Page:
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Brooke Shaffer

Author, Ski Patroller, and Pasta-Eater Extraordinaire

Library / The Timekeeper Chronicles / Singles / Of Saints and Sinners

Of Saints and Sinners

A condemned man sits in prison, waiting to die.

The public wants to crucify him.

The warden wants to hang him.

The gaoler wants to beat him.

The priest wants to save his soul.

Owain is no saint, and he would even go so far as to say he's too evil to be called something as redeemable as a sinner.  He's killed six men, and that's just what he's in prison for this time.  He's no stranger to rape, assault, theft, or any number of heinous crimes.  He's spent more nights in a jail cell than his own home, and now it will be the last bed he knows.

But before he goes, he's got a conscience that needs clearing.  The priest probably doesn't really care, he figures. Maybe the priest might use him as an example to get unruly children to behave, but he needs to talk.  He's got the rest of his life to tell his story, after all.

FAQ (Contains Spoilers!)

Q: Is Father Forthill based on a real person?
A: Not as such, but there was a lot of influence from Father Josemaria Escriva as depicted in There Be Dragons.

Q: Why is the story written the way it is, going from a retelling to a narrative?
A: It is very possible to tell Owain's story more in a present, linear style, as most novels are, but then the story was in danger of becoming too long and boring and detracting from the main purpose, that is, telling Owain's story and linking it into the Timekeeper Chronicles.  I could have easily made this a trilogy, but having two books as having nothing to do with Time or any of that, while they may have been interesting and historically insightful, would have been a drag on the chronicles as a whole.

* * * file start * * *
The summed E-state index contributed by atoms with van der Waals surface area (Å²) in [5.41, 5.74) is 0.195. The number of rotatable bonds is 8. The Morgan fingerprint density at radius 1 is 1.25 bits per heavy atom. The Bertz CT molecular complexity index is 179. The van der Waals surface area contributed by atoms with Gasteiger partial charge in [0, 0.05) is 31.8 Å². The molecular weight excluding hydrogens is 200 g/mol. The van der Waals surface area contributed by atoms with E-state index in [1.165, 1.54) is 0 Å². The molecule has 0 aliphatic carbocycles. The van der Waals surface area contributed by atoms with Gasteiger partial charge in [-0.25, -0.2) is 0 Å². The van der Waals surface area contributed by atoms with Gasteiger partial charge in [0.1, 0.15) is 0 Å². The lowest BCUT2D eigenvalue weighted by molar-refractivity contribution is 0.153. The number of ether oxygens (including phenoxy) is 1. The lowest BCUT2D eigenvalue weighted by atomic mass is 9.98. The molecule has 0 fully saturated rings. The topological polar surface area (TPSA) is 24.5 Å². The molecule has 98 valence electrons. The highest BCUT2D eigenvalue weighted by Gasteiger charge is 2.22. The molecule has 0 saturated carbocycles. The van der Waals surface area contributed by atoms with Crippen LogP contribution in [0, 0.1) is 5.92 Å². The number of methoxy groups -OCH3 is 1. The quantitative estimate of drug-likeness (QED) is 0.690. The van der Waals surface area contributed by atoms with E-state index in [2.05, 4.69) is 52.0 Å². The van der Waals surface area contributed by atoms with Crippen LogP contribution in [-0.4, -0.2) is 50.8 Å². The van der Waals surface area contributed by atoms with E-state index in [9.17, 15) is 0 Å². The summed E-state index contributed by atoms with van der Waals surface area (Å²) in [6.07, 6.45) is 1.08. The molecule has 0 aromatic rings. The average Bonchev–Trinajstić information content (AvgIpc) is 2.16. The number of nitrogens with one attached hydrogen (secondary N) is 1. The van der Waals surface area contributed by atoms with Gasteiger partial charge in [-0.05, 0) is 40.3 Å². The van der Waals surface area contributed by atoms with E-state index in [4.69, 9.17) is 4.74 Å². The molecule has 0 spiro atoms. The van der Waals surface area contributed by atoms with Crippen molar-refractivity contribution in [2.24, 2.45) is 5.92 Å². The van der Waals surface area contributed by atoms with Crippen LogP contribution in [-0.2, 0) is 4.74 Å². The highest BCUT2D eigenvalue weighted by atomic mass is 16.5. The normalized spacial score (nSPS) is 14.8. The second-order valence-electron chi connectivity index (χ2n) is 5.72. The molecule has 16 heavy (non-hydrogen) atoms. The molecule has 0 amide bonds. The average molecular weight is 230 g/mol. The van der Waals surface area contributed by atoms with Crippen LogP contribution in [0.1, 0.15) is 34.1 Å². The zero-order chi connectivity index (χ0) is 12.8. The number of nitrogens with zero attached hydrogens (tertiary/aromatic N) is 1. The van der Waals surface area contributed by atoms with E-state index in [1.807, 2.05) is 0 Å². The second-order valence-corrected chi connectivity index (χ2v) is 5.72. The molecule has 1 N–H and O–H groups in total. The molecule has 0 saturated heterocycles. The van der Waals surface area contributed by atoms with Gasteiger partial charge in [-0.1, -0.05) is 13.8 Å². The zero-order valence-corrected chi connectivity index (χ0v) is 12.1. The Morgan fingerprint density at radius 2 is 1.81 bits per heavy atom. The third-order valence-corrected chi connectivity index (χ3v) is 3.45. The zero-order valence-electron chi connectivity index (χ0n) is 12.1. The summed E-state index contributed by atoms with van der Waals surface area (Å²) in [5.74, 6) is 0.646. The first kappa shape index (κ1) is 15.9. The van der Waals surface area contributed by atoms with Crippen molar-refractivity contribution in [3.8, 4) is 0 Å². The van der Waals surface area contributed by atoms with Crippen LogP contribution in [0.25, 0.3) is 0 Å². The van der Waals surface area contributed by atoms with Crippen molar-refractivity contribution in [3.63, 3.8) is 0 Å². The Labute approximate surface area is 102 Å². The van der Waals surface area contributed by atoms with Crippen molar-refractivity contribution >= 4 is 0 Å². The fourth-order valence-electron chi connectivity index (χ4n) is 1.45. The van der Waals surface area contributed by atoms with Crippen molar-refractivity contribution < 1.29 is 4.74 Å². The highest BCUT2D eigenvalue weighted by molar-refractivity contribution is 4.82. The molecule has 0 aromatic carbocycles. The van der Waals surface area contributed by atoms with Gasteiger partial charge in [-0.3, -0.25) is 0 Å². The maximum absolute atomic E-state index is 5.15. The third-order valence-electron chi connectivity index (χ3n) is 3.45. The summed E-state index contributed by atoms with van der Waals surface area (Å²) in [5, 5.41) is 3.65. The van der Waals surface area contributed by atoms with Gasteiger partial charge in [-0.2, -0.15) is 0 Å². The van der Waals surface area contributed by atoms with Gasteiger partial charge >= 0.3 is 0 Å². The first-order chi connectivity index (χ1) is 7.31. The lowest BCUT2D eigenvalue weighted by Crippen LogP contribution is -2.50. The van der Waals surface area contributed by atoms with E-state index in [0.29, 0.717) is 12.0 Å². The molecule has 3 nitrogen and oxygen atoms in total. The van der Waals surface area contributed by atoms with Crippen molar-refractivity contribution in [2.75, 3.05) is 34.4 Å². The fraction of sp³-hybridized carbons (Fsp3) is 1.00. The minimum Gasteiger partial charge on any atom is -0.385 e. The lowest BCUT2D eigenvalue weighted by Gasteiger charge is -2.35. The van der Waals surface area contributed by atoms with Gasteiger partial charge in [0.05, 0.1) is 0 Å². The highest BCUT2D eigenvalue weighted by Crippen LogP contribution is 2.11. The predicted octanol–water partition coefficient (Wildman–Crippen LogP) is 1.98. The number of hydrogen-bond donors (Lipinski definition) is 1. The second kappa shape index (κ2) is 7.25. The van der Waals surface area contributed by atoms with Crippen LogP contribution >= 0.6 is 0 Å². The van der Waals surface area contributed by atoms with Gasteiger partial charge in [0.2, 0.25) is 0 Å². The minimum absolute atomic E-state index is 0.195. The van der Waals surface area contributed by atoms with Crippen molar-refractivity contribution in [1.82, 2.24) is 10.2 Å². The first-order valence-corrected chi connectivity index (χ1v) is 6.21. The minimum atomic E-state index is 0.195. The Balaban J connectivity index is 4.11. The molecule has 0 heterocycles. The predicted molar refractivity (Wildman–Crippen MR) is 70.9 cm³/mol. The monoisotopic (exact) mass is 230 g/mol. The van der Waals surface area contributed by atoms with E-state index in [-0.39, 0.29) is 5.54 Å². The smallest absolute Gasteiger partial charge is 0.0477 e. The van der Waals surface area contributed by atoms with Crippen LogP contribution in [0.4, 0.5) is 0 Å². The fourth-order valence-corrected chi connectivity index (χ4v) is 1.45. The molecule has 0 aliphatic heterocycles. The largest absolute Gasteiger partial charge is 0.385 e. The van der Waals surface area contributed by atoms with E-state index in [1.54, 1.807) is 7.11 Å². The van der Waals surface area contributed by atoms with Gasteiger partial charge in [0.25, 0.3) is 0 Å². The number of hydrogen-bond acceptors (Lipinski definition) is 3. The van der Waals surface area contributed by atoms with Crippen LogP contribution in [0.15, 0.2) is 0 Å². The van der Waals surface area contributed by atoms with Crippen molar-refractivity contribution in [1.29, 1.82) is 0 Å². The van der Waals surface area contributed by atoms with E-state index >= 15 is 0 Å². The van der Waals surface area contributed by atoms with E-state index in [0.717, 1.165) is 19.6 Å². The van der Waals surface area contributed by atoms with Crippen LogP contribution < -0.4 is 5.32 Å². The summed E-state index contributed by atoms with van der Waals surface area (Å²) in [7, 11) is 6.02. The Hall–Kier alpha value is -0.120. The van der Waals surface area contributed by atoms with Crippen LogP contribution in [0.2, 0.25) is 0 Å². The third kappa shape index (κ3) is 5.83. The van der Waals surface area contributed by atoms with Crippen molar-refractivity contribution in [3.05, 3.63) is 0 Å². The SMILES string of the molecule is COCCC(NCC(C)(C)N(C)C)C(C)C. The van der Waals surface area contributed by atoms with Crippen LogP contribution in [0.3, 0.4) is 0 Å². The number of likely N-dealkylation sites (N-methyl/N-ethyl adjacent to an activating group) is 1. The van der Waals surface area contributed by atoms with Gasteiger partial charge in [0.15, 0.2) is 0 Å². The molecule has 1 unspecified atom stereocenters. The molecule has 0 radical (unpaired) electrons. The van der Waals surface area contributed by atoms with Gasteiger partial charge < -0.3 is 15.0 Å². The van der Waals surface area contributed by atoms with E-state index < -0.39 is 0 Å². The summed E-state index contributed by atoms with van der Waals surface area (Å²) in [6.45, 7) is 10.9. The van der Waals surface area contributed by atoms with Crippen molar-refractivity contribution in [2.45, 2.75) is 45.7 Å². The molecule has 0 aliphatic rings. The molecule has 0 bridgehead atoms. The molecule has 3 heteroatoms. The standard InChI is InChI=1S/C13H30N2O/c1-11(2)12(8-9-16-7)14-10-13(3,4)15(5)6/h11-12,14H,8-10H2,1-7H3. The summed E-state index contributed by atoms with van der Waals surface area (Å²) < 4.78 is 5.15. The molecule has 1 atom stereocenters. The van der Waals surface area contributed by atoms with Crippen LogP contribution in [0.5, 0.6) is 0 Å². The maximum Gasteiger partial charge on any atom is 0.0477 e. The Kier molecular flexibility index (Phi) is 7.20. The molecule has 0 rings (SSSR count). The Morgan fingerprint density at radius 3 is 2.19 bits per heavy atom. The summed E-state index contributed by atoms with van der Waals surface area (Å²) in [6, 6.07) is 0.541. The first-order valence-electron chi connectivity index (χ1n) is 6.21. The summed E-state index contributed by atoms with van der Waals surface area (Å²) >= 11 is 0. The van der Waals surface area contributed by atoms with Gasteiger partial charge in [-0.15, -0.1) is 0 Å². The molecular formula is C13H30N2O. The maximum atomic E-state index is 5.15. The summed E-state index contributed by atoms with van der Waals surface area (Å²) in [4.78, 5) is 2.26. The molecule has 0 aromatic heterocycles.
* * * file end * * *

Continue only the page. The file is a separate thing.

Q: Where does Cassius fit in here?  In Time to Kill, it sounds like they have more of a history.  Here, they don't seem to really interact on any sort of intimate or familiar level.
A: His role in OSaS was pretty fleeting as the focus was primarily on Owain.  Cassius' role in this particular TKC historical marker will be more explored in The Hands of Time.

Q: Why is Owain's attempted hanging described in such detail?
A: Quite frankly, because that's reality.  This novel is as much a journey through Owain's thoughts and feelings as a mere story, and if we're looking at his soul and examining his internal turmoil, we have to take it all the way to the end, to the brink of death.

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Safebooks Rating

Language: 1/10

Considerations: Type of language, frequency, and context

 

Violence: 9/10

Considerations: Type of violence, frequency, graphic detail

 

Sexual References: 4/10

Considerations: Type of reference, explicit content, context